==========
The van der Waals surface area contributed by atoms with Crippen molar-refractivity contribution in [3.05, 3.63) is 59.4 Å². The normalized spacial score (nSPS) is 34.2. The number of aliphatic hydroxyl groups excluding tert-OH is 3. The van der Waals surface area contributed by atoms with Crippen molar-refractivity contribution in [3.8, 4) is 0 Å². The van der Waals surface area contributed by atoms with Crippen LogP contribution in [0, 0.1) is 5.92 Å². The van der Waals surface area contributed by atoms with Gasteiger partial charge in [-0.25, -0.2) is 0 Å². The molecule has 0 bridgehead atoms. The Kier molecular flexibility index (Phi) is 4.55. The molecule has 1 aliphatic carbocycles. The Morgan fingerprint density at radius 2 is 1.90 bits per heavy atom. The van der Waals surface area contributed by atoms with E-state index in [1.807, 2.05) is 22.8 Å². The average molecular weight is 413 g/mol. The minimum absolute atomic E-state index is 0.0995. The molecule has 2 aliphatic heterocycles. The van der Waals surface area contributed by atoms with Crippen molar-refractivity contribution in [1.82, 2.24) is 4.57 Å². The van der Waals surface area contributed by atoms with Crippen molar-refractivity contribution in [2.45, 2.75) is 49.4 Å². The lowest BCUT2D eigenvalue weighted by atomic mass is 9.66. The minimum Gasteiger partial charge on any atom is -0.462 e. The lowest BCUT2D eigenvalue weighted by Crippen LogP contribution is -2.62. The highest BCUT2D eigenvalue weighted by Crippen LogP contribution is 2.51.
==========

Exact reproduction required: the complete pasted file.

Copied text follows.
The van der Waals surface area contributed by atoms with Crippen molar-refractivity contribution in [3.05, 3.63) is 59.4 Å². The normalized spacial score (nSPS) is 34.2. The number of aliphatic hydroxyl groups excluding tert-OH is 3. The van der Waals surface area contributed by atoms with Crippen molar-refractivity contribution in [3.8, 4) is 0 Å². The van der Waals surface area contributed by atoms with Crippen LogP contribution in [0, 0.1) is 5.92 Å². The van der Waals surface area contributed by atoms with Gasteiger partial charge in [-0.25, -0.2) is 0 Å². The molecule has 0 bridgehead atoms. The Kier molecular flexibility index (Phi) is 4.55. The molecule has 1 aliphatic carbocycles. The Morgan fingerprint density at radius 2 is 1.90 bits per heavy atom. The van der Waals surface area contributed by atoms with E-state index in [1.807, 2.05) is 22.8 Å². The average molecular weight is 413 g/mol. The minimum absolute atomic E-state index is 0.0995. The molecule has 2 aliphatic heterocycles. The van der Waals surface area contributed by atoms with Crippen molar-refractivity contribution in [1.82, 2.24) is 4.57 Å². The van der Waals surface area contributed by atoms with Crippen molar-refractivity contribution in [2.45, 2.75) is 49.4 Å². The lowest BCUT2D eigenvalue weighted by atomic mass is 9.66. The minimum Gasteiger partial charge on any atom is -0.462 e. The lowest BCUT2D eigenvalue weighted by Crippen LogP contribution is -2.62. The highest BCUT2D eigenvalue weighted by Crippen LogP contribution is 2.51.